Sorry if this post has kind of run all over the place, but there are so many things going on emotionally, mentally, physical distance between us and his father (over 200 miles away) among other things... any suggestions from other parents who have been through this with similarly ages kids would help... maybe some recommended books that my son and I could read together?

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Old 03-08-2010, 09:49 AM   #2
Join Date: Mar 2010
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snooky1976 HB User
Re: how do i tell my son his father is dying of cancer

also... my mom had a good question... should the person who breaks the bad news to him be someone he is very close to? or would it be better for it to be someone he has a little distance from... as when he hears this, it will be something he will always remember... and there may or may not be anger and resentment towards that person (in some way, in a child's mind... that person may be 'to blame' for his dad's death, or his knowledge that his dad is going to die)

any help at all with this is deeply appreciated

Old 03-09-2010, 11:04 AM   #3
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Re: how do i tell my son his father is dying of cancer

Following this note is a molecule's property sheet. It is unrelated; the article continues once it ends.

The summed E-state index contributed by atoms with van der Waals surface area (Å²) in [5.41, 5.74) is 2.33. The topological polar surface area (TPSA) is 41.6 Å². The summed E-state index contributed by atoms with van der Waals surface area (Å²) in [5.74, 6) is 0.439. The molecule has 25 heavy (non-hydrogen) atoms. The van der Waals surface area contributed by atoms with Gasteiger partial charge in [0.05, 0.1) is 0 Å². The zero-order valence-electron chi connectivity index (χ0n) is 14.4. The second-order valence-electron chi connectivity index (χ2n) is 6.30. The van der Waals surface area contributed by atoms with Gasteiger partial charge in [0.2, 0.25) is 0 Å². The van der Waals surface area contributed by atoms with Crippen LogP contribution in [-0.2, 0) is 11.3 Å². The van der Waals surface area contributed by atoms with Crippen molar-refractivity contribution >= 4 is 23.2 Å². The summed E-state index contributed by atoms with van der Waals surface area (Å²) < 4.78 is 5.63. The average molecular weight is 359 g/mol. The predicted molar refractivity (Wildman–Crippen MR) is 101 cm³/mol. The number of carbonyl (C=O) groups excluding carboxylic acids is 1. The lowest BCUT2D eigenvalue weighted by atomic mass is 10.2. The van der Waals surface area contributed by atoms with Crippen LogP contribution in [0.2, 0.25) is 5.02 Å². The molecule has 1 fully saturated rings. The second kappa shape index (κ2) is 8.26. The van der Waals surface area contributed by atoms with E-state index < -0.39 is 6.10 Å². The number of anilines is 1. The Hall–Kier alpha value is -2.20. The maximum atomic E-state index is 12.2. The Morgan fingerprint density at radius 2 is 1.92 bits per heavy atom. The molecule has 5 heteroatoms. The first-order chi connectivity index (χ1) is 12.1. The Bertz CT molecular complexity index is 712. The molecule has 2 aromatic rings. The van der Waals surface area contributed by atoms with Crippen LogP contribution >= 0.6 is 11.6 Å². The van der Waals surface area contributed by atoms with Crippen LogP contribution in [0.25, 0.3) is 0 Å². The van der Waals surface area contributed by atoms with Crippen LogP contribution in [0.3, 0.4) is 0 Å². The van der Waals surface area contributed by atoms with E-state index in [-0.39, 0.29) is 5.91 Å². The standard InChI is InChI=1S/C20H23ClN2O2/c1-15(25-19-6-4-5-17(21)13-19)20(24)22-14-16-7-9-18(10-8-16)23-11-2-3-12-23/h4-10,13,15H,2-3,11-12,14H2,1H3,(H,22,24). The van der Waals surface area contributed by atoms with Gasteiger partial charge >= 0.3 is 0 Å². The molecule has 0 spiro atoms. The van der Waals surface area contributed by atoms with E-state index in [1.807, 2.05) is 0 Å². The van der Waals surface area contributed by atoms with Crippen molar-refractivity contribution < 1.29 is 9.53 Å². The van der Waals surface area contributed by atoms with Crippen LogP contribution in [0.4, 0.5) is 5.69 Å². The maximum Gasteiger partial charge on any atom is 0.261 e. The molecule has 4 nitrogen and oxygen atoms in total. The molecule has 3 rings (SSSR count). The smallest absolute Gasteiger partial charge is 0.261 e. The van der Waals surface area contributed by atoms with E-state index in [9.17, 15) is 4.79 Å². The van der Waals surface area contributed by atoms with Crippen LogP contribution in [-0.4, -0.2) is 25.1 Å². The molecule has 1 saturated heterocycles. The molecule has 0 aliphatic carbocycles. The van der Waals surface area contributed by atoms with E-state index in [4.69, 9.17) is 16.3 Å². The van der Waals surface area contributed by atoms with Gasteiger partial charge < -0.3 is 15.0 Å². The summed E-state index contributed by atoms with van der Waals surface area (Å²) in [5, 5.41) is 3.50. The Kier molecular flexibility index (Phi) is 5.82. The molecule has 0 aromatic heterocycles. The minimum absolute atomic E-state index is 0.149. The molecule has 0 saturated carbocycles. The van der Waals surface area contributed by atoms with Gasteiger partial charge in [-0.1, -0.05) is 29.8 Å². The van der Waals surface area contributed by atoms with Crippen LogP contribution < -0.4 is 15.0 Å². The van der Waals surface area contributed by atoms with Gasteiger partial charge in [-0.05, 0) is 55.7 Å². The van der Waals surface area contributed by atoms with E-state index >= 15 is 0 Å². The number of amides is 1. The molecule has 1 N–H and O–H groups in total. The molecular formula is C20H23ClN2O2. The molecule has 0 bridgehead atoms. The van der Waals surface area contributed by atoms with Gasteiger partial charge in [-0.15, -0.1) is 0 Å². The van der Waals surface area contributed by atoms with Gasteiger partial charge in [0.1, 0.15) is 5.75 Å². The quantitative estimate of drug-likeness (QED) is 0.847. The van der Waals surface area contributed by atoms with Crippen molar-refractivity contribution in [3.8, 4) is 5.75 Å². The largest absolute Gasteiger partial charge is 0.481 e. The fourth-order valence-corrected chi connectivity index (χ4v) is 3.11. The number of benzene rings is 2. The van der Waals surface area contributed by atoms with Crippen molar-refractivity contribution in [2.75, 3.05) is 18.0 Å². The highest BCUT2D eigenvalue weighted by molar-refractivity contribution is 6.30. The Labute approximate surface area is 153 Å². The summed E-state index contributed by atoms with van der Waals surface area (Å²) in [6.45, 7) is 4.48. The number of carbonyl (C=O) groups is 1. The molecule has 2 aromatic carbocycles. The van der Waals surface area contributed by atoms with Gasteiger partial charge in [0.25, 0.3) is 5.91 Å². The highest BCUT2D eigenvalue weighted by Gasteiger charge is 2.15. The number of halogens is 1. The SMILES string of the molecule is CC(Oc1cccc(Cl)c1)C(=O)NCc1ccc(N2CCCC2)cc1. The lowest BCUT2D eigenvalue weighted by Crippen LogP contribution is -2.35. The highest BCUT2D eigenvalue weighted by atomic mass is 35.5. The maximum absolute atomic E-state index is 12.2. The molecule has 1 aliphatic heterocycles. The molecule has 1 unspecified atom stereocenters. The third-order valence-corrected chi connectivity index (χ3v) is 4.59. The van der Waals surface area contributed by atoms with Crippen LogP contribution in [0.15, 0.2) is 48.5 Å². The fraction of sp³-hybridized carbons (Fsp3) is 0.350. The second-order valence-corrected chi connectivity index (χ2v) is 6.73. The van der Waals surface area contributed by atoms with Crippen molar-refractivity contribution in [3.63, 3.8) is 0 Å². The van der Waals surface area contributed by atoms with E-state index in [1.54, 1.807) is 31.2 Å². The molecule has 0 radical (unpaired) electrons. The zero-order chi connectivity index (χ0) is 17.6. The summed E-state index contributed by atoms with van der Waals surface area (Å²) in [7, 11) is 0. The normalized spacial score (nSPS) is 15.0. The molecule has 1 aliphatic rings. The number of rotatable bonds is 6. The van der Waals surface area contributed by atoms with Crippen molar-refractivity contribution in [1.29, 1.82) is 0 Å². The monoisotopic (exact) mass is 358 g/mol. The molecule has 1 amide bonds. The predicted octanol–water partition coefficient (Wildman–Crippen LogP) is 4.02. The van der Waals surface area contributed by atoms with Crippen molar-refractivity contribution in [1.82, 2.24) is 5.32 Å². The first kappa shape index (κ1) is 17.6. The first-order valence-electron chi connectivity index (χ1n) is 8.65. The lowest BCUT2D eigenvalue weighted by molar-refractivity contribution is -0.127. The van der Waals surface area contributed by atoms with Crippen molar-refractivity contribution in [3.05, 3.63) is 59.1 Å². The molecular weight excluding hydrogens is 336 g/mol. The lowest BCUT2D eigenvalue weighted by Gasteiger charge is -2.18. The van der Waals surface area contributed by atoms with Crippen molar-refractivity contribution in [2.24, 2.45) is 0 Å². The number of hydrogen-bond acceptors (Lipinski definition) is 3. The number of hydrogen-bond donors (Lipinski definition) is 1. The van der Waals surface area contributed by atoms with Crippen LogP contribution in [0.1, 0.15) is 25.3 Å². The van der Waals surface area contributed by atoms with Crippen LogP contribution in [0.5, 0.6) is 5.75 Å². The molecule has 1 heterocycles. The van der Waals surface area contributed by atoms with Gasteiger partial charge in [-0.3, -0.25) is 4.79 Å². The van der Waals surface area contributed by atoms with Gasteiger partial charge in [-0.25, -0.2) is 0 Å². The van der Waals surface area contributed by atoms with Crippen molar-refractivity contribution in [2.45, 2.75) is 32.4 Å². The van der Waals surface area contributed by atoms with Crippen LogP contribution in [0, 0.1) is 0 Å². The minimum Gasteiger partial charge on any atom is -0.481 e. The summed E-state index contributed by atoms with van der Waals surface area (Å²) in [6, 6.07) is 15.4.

I am so sosrry for what you are going through. It's tough to loose a parent-at any age. By your post I gather that your son's father does not live with you? Does he see him very often? Do you plan on being there when the end is near? Just some things that you need to think about.

My suggestion would be that someone close to your son break the news. How you tell him depends on his level of of ability to accept. Has he ever had a pet that died? If he did it could be something he could relate to.

Does your son have a counselor that he sees? I would think that either a counselor or a close teacher could provide a good sounding board for him. You are going to have to let him lead the way for this part. It will depend on his comprehension skills. Ask the counselor at his school for some appropriate books.

my prayers are with you...

Old 03-17-2010, 06:51 PM   #4
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justmel30 HB User